Professor Raj Persaud is a consultant psychiatrist at the Maudsley hospital and senior lecturer at the Institute of Psychiatry in London. "Schools need to have a system for detecting whether children have been drinking because, unless they are seen with drink in school, or they are obviously hung over, staff often won't pick up on it. High on the index of suspicion would be if children are turning up late; falling asleep in class; looking ill; complaining of headaches; uninhibited or overly familiar.
"If teachers think there is a problem, then they have to persuade the child that there is a link between alcohol and what's going on in their lives.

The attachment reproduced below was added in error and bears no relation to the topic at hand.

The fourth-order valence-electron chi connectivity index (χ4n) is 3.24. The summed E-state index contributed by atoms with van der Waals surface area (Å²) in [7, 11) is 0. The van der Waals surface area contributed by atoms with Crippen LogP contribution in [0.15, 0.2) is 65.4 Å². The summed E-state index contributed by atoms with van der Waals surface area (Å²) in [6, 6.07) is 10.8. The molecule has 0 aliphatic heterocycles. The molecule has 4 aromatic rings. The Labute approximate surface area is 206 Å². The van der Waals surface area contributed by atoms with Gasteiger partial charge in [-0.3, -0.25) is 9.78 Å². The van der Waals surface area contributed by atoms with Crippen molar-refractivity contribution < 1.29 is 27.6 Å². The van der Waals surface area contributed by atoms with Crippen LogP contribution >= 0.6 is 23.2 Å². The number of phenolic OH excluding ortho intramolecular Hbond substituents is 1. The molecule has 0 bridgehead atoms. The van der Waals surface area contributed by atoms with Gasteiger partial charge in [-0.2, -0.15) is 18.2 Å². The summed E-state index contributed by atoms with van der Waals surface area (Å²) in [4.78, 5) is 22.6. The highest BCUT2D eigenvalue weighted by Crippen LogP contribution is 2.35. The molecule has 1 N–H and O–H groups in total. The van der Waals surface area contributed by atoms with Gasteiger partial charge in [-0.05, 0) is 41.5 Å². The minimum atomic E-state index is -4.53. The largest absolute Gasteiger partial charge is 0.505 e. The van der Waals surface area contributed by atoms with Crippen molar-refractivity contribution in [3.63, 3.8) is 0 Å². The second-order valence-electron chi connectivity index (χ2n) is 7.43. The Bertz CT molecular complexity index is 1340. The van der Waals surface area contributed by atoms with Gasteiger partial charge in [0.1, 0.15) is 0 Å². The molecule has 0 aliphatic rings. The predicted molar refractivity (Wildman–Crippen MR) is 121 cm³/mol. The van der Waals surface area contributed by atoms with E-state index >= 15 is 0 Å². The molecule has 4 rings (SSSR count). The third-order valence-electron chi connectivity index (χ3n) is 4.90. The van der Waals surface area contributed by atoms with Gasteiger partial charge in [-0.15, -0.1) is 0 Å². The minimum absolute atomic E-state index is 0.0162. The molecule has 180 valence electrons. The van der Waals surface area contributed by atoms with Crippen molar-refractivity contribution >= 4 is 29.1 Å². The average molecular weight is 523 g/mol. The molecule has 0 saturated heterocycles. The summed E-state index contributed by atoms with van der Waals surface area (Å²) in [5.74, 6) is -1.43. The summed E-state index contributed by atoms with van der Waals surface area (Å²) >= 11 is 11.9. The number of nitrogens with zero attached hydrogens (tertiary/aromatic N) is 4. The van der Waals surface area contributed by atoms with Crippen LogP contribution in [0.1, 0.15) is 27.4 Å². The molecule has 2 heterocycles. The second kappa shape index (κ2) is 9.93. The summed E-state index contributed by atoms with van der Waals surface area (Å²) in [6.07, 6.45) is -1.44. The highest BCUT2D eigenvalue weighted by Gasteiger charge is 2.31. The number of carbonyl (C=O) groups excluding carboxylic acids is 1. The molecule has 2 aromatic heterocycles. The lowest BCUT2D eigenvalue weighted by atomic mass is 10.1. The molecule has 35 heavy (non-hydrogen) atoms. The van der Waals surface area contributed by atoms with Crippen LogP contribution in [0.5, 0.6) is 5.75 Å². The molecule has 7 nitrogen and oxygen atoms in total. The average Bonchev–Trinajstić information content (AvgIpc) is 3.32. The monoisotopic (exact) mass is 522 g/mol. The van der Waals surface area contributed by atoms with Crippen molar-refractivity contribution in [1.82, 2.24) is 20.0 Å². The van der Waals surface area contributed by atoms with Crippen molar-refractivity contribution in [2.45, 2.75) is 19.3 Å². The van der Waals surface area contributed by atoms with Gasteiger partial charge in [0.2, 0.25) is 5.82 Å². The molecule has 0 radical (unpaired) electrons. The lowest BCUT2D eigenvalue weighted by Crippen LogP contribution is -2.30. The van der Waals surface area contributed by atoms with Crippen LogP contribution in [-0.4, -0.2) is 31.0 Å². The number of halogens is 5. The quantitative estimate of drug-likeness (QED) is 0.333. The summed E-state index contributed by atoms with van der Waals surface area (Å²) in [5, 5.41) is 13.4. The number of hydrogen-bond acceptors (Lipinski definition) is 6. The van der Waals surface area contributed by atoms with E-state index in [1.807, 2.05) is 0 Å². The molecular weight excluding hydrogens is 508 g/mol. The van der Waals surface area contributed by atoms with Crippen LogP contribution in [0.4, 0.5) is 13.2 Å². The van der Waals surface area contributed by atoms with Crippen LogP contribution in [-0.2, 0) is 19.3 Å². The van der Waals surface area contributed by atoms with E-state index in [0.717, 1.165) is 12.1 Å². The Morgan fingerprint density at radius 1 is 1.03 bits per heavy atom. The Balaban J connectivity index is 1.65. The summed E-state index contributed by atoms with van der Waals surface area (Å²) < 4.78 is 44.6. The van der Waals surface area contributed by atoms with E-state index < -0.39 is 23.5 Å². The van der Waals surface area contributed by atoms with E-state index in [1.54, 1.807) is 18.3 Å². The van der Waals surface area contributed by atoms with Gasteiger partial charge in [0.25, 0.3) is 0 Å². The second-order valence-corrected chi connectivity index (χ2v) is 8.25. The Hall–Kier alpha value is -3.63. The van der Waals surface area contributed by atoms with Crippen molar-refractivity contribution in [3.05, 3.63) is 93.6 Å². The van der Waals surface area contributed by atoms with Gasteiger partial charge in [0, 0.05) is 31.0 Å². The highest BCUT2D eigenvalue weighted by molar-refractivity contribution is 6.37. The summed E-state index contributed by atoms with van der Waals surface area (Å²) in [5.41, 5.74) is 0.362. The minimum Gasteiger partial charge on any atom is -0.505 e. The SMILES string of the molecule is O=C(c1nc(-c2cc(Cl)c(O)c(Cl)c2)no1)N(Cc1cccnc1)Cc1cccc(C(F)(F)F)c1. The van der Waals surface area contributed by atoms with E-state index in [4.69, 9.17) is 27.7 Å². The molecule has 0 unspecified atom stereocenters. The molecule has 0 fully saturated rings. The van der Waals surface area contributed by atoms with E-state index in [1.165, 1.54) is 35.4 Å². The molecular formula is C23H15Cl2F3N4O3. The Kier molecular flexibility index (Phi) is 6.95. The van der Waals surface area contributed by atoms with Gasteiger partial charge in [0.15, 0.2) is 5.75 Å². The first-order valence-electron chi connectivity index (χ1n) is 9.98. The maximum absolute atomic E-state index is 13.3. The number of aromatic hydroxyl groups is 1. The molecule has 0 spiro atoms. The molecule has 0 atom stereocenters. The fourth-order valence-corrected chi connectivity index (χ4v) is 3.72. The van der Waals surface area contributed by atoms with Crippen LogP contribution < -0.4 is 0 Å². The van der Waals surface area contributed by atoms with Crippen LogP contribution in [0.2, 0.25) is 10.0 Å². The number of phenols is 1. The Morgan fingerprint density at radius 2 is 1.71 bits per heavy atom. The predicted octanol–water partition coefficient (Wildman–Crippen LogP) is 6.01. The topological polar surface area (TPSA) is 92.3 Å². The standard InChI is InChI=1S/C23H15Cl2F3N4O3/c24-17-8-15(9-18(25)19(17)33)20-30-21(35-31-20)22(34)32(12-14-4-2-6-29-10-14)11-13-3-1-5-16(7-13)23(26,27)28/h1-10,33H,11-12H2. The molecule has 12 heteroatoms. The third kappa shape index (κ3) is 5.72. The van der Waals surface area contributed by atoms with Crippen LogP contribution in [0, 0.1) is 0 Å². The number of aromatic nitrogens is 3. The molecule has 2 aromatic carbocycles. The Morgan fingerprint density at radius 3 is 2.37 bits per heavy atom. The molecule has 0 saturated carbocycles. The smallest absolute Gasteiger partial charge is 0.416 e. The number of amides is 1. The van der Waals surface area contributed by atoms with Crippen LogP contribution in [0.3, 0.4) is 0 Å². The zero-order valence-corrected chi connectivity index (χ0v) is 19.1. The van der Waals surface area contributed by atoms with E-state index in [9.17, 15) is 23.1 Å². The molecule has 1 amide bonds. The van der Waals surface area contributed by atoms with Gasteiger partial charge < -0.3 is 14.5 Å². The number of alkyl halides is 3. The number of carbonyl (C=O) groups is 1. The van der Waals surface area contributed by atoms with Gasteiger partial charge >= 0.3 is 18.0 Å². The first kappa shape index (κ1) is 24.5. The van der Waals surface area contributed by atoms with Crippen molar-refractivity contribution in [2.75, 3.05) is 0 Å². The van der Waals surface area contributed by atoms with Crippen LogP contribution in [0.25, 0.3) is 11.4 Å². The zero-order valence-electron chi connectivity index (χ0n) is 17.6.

Young people do not always see this. They tend only to see the 'positives'
of drinking. They need to see that there is a clear set of consequences and sanctions.
"Staff also need to find out why a child is drinking; whether peer group pressure is the cause, in which case the school should address the group; or whether a child is drinking because they are depressed, stressed or because they have learnt their drinking habits from alcoholic parents. If there is a history of alcohol abuse within the family, that is much more difficult to tackle because there's no point in dealing with the child without also dealing with the parents."